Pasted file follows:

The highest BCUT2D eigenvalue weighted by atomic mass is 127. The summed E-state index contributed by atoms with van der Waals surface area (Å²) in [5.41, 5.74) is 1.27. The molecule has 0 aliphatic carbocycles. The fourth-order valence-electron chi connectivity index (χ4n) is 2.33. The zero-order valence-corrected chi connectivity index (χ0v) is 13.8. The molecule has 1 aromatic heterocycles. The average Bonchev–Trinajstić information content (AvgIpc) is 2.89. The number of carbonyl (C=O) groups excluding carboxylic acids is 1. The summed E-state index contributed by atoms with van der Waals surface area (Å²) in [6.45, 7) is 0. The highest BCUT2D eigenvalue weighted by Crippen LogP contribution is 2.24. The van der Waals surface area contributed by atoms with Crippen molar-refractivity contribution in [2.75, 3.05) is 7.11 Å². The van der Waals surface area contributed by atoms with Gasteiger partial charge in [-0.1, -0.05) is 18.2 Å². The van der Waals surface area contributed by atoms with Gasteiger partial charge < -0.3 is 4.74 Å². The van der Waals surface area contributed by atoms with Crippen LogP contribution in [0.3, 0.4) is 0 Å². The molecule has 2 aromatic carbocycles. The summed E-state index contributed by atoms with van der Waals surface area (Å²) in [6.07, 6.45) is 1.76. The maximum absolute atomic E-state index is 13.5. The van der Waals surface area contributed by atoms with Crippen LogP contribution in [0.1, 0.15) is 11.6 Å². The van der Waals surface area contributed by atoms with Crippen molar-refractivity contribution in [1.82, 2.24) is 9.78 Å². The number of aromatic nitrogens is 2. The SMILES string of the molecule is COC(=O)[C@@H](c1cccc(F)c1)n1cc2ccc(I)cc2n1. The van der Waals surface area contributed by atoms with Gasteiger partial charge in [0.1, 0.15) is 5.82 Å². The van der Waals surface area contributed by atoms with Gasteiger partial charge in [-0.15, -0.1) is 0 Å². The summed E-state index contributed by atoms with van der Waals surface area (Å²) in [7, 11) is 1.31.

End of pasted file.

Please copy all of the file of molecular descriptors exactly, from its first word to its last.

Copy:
The highest BCUT2D eigenvalue weighted by atomic mass is 127. The summed E-state index contributed by atoms with van der Waals surface area (Å²) in [5.41, 5.74) is 1.27. The molecule has 0 aliphatic carbocycles. The fourth-order valence-electron chi connectivity index (χ4n) is 2.33. The zero-order valence-corrected chi connectivity index (χ0v) is 13.8. The molecule has 1 aromatic heterocycles. The average Bonchev–Trinajstić information content (AvgIpc) is 2.89. The number of carbonyl (C=O) groups excluding carboxylic acids is 1. The summed E-state index contributed by atoms with van der Waals surface area (Å²) in [6.45, 7) is 0. The highest BCUT2D eigenvalue weighted by Crippen LogP contribution is 2.24. The van der Waals surface area contributed by atoms with Crippen molar-refractivity contribution in [2.75, 3.05) is 7.11 Å². The van der Waals surface area contributed by atoms with Gasteiger partial charge in [-0.1, -0.05) is 18.2 Å². The van der Waals surface area contributed by atoms with Gasteiger partial charge < -0.3 is 4.74 Å². The van der Waals surface area contributed by atoms with Crippen LogP contribution in [0.3, 0.4) is 0 Å². The molecule has 2 aromatic carbocycles. The summed E-state index contributed by atoms with van der Waals surface area (Å²) in [6.07, 6.45) is 1.76. The maximum absolute atomic E-state index is 13.5. The van der Waals surface area contributed by atoms with Crippen LogP contribution in [0.1, 0.15) is 11.6 Å². The van der Waals surface area contributed by atoms with Crippen molar-refractivity contribution in [1.82, 2.24) is 9.78 Å². The number of aromatic nitrogens is 2. The SMILES string of the molecule is COC(=O)[C@@H](c1cccc(F)c1)n1cc2ccc(I)cc2n1. The van der Waals surface area contributed by atoms with Gasteiger partial charge in [0.1, 0.15) is 5.82 Å². The van der Waals surface area contributed by atoms with Gasteiger partial charge in [-0.15, -0.1) is 0 Å². The summed E-state index contributed by atoms with van der Waals surface area (Å²) in [7, 11) is 1.31.